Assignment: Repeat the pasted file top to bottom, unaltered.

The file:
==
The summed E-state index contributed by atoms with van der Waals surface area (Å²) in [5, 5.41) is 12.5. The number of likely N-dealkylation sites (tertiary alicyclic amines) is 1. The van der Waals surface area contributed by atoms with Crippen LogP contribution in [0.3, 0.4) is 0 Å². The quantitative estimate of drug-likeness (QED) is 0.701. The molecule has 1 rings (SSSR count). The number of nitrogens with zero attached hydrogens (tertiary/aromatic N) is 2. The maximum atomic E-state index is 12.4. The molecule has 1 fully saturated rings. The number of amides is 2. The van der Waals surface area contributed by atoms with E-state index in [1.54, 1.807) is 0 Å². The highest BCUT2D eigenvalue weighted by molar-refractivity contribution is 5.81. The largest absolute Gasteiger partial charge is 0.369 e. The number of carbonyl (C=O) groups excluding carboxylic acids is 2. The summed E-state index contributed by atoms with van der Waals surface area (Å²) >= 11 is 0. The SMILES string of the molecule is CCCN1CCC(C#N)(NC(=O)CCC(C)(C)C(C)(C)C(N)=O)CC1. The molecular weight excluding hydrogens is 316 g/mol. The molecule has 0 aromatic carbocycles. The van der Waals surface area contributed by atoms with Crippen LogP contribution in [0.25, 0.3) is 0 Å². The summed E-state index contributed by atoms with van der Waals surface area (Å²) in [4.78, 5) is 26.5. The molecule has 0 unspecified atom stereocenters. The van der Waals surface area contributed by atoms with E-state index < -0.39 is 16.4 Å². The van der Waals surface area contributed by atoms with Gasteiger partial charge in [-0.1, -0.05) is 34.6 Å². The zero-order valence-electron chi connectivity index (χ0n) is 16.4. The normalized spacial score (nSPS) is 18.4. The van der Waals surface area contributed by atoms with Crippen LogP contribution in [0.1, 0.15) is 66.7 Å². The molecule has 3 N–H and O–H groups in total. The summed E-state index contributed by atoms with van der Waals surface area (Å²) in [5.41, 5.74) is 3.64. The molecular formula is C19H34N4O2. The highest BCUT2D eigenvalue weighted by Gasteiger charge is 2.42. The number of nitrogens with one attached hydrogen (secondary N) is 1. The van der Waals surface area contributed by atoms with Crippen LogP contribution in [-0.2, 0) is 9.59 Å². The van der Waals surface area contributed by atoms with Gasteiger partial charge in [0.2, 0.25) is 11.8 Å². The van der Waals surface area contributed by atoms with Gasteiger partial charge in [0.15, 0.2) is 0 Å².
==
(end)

The summed E-state index contributed by atoms with van der Waals surface area (Å²) in [5, 5.41) is 12.5. The number of likely N-dealkylation sites (tertiary alicyclic amines) is 1. The van der Waals surface area contributed by atoms with Crippen LogP contribution in [0.3, 0.4) is 0 Å². The quantitative estimate of drug-likeness (QED) is 0.701. The molecule has 1 rings (SSSR count). The number of nitrogens with zero attached hydrogens (tertiary/aromatic N) is 2. The maximum atomic E-state index is 12.4. The molecule has 1 fully saturated rings. The number of amides is 2. The van der Waals surface area contributed by atoms with E-state index in [1.54, 1.807) is 0 Å². The highest BCUT2D eigenvalue weighted by molar-refractivity contribution is 5.81. The largest absolute Gasteiger partial charge is 0.369 e. The number of carbonyl (C=O) groups excluding carboxylic acids is 2. The summed E-state index contributed by atoms with van der Waals surface area (Å²) >= 11 is 0. The SMILES string of the molecule is CCCN1CCC(C#N)(NC(=O)CCC(C)(C)C(C)(C)C(N)=O)CC1. The molecular weight excluding hydrogens is 316 g/mol. The molecule has 0 aromatic carbocycles. The van der Waals surface area contributed by atoms with Crippen LogP contribution in [0.25, 0.3) is 0 Å². The summed E-state index contributed by atoms with van der Waals surface area (Å²) in [4.78, 5) is 26.5. The molecule has 0 unspecified atom stereocenters. The van der Waals surface area contributed by atoms with E-state index < -0.39 is 16.4 Å². The van der Waals surface area contributed by atoms with Gasteiger partial charge in [-0.1, -0.05) is 34.6 Å². The zero-order valence-electron chi connectivity index (χ0n) is 16.4. The normalized spacial score (nSPS) is 18.4. The van der Waals surface area contributed by atoms with Crippen LogP contribution in [0.1, 0.15) is 66.7 Å². The molecule has 3 N–H and O–H groups in total. The summed E-state index contributed by atoms with van der Waals surface area (Å²) in [5.41, 5.74) is 3.64. The molecular formula is C19H34N4O2. The highest BCUT2D eigenvalue weighted by Gasteiger charge is 2.42. The number of nitrogens with one attached hydrogen (secondary N) is 1. The van der Waals surface area contributed by atoms with Crippen LogP contribution in [-0.2, 0) is 9.59 Å². The van der Waals surface area contributed by atoms with Gasteiger partial charge in [0.2, 0.25) is 11.8 Å². The van der Waals surface area contributed by atoms with Gasteiger partial charge in [0.15, 0.2) is 0 Å².